WHO pauses approval of Quebec’s Medicago COVID-19 vaccine due to tobacco industry ties
A World Health Organization official said a COVID-19 vaccine developed by a Quebec pharmaceutical firm will “very likely” not be approved for emergency use due to the company’s links to the tobacco industry.
The WHO has now paused the application for pre-qualification of Quebec City-based Medicago’s new Covifenz shot, citing the company’s ties to cigarette maker Philip Morris International.
“Due to its connections — it’s partially owned by Philip Morris — so the process is put on hold,” Mariangela Simao, WHO’s assistant director-general for drug access, vaccines and pharmaceuticals, said during a media briefing on Wednesday.
“It’s well known the WHO and the UN have a very strict policy regarding engagement with the tobacco and arms industry, so the process is put on hold. It’s very likely it won’t be accepted for emergency use listing.”
BNN Bloomberg first reported the WHO’s position on Wednesday.
The two-dose vaccine is the first made-in-Canada shot and also the first jab to be entirely plant-based. Ottawa had already bought 76 million doses of the vaccine for $173 million before Health Canada authorized its use on Feb. 24 in people aged 18 to 64.
A “guidance document” dated March 2, 2022 on the WHO website lists the Medicago vaccine as “not accepted,” putting the company’s efforts to distribute the shot to other countries in jeopardy.
The BNN report said anti-tobacco groups had argued that approval of a drug linked to the tobacco industry would violate the WHO Framework Convention on Tobacco Control, which came into force on Feb. 27, 2005. Canada is one of the 182 parties of the protocol.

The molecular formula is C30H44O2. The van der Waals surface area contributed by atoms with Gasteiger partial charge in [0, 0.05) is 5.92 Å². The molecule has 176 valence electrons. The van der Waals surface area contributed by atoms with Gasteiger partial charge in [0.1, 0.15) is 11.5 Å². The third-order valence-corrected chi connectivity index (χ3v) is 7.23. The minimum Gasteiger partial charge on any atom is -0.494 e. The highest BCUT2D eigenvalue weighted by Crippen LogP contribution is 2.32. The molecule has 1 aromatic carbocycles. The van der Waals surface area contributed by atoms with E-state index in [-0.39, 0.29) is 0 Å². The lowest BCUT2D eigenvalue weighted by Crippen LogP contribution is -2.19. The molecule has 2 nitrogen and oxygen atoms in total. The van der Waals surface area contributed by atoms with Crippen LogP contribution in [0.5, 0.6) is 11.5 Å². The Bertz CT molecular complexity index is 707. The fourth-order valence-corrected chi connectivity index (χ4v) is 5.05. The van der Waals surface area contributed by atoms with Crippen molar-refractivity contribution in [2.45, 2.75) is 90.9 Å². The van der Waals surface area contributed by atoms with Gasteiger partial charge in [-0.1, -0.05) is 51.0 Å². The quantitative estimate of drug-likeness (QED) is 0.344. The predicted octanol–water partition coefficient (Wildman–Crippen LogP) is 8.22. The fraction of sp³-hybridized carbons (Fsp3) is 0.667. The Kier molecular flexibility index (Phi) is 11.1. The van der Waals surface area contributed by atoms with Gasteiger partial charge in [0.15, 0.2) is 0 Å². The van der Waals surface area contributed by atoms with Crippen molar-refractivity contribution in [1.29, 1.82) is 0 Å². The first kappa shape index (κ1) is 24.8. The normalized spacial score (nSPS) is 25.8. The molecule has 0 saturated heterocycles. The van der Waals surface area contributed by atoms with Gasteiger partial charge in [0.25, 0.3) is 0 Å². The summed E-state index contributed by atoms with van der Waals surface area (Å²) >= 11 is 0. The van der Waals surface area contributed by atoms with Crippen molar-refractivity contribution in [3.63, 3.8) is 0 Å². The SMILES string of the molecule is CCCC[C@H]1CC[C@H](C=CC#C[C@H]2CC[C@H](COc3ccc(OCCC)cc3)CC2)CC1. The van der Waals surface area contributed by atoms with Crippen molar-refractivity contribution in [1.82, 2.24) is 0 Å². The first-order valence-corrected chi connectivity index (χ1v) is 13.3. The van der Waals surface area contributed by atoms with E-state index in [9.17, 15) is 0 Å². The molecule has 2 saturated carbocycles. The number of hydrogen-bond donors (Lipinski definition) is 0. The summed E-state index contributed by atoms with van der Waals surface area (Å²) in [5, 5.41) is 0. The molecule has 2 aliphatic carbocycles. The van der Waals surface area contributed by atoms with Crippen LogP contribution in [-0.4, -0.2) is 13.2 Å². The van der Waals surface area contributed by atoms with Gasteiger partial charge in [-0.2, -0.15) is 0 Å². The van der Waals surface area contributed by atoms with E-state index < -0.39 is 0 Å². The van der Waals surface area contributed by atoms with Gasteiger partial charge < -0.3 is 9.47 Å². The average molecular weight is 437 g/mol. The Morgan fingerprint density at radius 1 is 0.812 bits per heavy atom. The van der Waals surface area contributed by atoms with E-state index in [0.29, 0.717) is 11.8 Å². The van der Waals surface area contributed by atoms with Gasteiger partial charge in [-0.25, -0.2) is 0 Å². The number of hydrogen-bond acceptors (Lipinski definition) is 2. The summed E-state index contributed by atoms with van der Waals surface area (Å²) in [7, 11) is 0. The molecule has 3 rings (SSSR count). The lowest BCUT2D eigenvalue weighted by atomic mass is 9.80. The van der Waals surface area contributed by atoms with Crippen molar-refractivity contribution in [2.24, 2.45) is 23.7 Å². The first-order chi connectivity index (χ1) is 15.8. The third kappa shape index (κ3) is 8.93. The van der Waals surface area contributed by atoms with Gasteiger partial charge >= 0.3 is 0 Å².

Canada is the only country to approve the shot, which is expected to be available to the public in May.
Takashi Nagao, president and CEO of Medicago, said in a statement to CTV News that the company has not yet received any official communication from the WHO.
“It is our understanding that this decision is linked to Medicago’s minority shareholder and not the demonstrated safety and efficacy profile of our COVID-19 vaccine. COVIFENZ was approved by Health Canada on February 24, 2022,” Nagao said.
Philip Morris Investments, a subsidiary of Philip Morris International, has been a shareholder of Medicago since 2008 and owns about one third of the company, according to the Swiss-American cigarette manufacturing company’s website. The Japan-based Mitsubishi Tanabe Pharma Corporation is the majority shareholder of Medicago.
While Medicago has its headquarters in Quebec, the manufacturing of the vaccine is done in a major plant in Durham, North Carolina. GlaxoSmithKline partnered with Medicago to develop the vaccine.
Clinical trials showed the vaccine was 70 to 75 per cent effective against symptomatic infection and 100 per cent effective against severe disease caused by COVID-19.
Approval of the shot in Canada generated a buzz among some in the vaccine hesitant crowd. Some Quebecers told CTV News earlier this month they’ve avoided other mRNA-based vaccines specifically to wait for the plant-based vaccine to be authorized in Canada.